All the fun you’ve been planning for, saving for and laid awake with great night-before-Christmas anticipation for … is over. The photos are now in your camera instead of the brochure and the t-shirt is hanging in the closet.

Mind you, the funk does not occur overnight. Rather it seeps into your conscience slowly and before you know it you are completely mired in it. Suddenly you find yourself knee-deep in the reality that you are neither: A. Independently wealthy, or B. Free from the obscenity that is Responsibility … with a capital “R.”

When you first arrive home—a weary traveler surrounded by the familiar sights, scents and sounds of your “stuff”—you can’t help but experience Dorothy’s “There’s No Place Like Home”  feeling and sleeping in your own bed (on the memory foam that still remembers you) is blissful.

The next day comes and whether at home or the office, it is a flurry of activity. You’re answering emails, returning calls and taking care of household chores with that rested, happy glow that only a true getaway can provide. You’re still sportin’ the chilled attitude that comes from spending 7 days in flip-flops and you are recounting the details of your adventure to anyone who will listen. People expect that you will not exactly be “at the top of your game” since your head is most likely still in the clouds (or on the beach, or in the mountains, or by the pool, or at that really cool bar you found) and minor errors and gaffs are swiftly forgiven.

Day three brings with it the bi!@# that is reality. The alarm sounds for the second time since you’ve been back and you suddenly remember that this was why you went on vacation in the first place … to escape that d@mn alarm and the daily grind that follows it.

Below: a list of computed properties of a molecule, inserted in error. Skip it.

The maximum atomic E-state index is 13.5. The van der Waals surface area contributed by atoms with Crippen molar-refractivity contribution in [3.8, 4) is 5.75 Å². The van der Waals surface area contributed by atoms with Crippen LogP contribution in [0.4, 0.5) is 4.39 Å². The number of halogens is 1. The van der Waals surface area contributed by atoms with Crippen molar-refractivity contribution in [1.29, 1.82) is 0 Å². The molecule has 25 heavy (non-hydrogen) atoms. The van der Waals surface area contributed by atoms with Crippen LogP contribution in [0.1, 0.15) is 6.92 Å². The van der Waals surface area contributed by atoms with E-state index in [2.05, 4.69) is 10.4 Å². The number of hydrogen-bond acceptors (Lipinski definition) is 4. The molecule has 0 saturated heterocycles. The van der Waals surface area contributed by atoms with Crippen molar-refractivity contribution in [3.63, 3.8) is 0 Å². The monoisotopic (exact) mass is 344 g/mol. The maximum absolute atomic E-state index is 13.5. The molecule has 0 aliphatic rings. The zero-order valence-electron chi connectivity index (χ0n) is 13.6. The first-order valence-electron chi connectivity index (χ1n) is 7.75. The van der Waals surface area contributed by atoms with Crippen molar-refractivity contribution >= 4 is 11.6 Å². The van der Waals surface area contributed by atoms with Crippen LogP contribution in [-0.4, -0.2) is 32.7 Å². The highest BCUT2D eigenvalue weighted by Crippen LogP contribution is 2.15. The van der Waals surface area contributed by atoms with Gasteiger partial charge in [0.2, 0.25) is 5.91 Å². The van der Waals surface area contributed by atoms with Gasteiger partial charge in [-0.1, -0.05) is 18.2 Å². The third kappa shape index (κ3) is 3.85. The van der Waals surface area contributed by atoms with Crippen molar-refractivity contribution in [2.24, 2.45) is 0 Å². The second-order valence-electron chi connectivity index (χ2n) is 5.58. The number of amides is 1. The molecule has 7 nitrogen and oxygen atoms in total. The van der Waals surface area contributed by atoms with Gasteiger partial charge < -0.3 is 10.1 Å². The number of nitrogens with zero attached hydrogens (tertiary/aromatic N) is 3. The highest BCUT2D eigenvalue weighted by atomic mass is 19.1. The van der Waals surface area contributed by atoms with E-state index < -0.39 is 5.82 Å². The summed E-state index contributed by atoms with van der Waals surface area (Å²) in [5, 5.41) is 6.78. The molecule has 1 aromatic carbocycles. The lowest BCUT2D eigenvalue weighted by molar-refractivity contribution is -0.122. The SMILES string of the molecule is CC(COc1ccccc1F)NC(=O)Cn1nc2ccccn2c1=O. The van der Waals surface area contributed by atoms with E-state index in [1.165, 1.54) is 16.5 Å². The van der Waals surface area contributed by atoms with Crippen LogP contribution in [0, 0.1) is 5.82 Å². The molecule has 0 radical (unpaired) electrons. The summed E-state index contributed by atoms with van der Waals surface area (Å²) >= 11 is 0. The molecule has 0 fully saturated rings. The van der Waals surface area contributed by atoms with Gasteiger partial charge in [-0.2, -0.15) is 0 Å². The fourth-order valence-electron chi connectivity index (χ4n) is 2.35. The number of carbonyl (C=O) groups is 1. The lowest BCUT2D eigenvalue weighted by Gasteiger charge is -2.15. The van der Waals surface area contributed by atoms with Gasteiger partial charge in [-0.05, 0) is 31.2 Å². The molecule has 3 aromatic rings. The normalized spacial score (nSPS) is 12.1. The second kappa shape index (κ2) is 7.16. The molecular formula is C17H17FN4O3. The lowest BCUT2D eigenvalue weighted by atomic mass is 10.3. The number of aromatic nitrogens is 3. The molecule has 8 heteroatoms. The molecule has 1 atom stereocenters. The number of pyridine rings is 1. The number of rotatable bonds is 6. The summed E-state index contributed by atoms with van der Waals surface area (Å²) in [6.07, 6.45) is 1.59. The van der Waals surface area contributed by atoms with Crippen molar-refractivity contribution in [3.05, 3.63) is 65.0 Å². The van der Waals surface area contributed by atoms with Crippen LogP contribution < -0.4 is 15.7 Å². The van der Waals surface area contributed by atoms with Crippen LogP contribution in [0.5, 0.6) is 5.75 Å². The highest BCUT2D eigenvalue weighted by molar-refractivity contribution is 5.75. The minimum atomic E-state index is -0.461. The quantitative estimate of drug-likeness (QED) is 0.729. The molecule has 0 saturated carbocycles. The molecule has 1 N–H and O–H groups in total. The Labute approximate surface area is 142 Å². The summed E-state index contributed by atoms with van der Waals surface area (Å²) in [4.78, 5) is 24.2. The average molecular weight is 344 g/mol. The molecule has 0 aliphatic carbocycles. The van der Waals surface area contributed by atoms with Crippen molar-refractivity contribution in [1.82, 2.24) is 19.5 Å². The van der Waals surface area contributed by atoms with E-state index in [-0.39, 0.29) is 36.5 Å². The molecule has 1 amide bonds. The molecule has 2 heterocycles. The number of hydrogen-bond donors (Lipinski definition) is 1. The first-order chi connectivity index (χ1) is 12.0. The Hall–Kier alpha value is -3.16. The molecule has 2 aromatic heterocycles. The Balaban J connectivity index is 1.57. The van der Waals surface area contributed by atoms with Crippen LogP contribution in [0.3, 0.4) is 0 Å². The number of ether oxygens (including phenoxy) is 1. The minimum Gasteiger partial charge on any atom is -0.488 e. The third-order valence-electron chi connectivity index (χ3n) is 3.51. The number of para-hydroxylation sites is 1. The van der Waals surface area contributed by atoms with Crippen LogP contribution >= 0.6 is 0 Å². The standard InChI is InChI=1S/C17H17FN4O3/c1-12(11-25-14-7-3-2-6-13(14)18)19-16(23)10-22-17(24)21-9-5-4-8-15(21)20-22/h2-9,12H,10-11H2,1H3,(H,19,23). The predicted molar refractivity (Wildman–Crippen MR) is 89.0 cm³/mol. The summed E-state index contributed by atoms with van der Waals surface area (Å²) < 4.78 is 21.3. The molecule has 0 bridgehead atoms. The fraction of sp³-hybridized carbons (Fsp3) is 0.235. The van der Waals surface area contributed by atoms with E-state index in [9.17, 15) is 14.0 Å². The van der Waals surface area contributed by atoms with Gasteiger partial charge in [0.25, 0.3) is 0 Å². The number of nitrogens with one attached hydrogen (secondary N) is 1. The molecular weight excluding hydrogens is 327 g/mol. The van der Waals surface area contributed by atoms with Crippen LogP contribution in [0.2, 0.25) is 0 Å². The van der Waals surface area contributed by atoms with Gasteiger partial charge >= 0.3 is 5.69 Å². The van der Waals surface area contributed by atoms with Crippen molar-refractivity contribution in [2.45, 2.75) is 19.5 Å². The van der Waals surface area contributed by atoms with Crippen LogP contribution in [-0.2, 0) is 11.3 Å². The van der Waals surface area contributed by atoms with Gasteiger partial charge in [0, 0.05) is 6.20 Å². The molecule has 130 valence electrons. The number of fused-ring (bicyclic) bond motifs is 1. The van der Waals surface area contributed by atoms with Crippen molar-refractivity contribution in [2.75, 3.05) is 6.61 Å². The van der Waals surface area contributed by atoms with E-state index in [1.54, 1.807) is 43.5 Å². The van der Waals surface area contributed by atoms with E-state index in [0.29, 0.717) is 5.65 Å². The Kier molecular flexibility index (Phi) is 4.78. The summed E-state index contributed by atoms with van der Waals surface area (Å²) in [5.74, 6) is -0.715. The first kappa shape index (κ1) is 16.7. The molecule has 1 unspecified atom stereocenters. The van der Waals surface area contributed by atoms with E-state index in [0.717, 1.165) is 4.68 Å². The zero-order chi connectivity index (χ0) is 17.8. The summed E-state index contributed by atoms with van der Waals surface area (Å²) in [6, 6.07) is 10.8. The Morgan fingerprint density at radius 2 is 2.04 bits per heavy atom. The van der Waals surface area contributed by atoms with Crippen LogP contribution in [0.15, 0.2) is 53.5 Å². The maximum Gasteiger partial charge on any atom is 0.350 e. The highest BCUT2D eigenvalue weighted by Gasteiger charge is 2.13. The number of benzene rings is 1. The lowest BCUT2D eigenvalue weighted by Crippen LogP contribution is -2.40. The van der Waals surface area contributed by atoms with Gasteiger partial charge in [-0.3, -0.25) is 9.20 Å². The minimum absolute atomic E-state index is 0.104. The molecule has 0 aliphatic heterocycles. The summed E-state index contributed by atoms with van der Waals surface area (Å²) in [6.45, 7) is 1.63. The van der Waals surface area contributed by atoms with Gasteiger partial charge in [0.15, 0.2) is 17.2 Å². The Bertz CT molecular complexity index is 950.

Day four is the same as the third only worse. The alarm clock hits you like a punch in the face reminding you that yesterday was not a fluke or a joke or a drill or even a bad dream. YOU. ARE. NOW. HOME. And it is only Wednesday. This is when you begin to play a sadistic little game with yourself that I like to call: “Where Were You Exactly One Week Ago Today?” And a word to the wise about playing this game: The non-vacation version of you will always wind up the loser.

By the way… exactly ONE week ago today… I was still in bed… but whatever. I’m not playing.

By day five you understand your fate, but you do not necessarily like it. Anger builds. You can’t stop playing the “Where Were You Exactly One Week Ago Today?” game every time you open the empty refrigerator, notice a heaping pile of laundry, encounter a pair of sad and sandy flip-flops lying lifeless on the floor or walk past the growing stacks of mail and dwindling supply of saltwater taffy on your dining room table.

It is at this point that you begin to entertain wild imaginings about how you might achieve the life of a full-time vacationer. What if I just disappeared?  What might the consequences of that be?  How much DO they pay those people who change sheets and fold towels at all those charming, little B&B’s? Is it hard to learn how to make saltwater taffy like the guy in the window at that quaint candy shop on the pier? Is it too late to get a degree in Recreation or Hospitality and Tourism Management? Am I too old to become a deck hand?

They say that there are five stages of grief: Denial, Anger, Bargaining, Depression and finally Acceptance. They are not necessarily experienced in order. The bereaved might vacillate between the five for several weeks or months languishing for a time at one stage or another. So far I think I have experienced all of them and it has yet to be one week.

Hopefully by the time I unwrap and consume the last piece of taffy, I will have quietly accepted my life just the way it is. It’s either that or you will likely find me behind a glass storefront in a hairnet and white gloves, pulling taffy for tourists.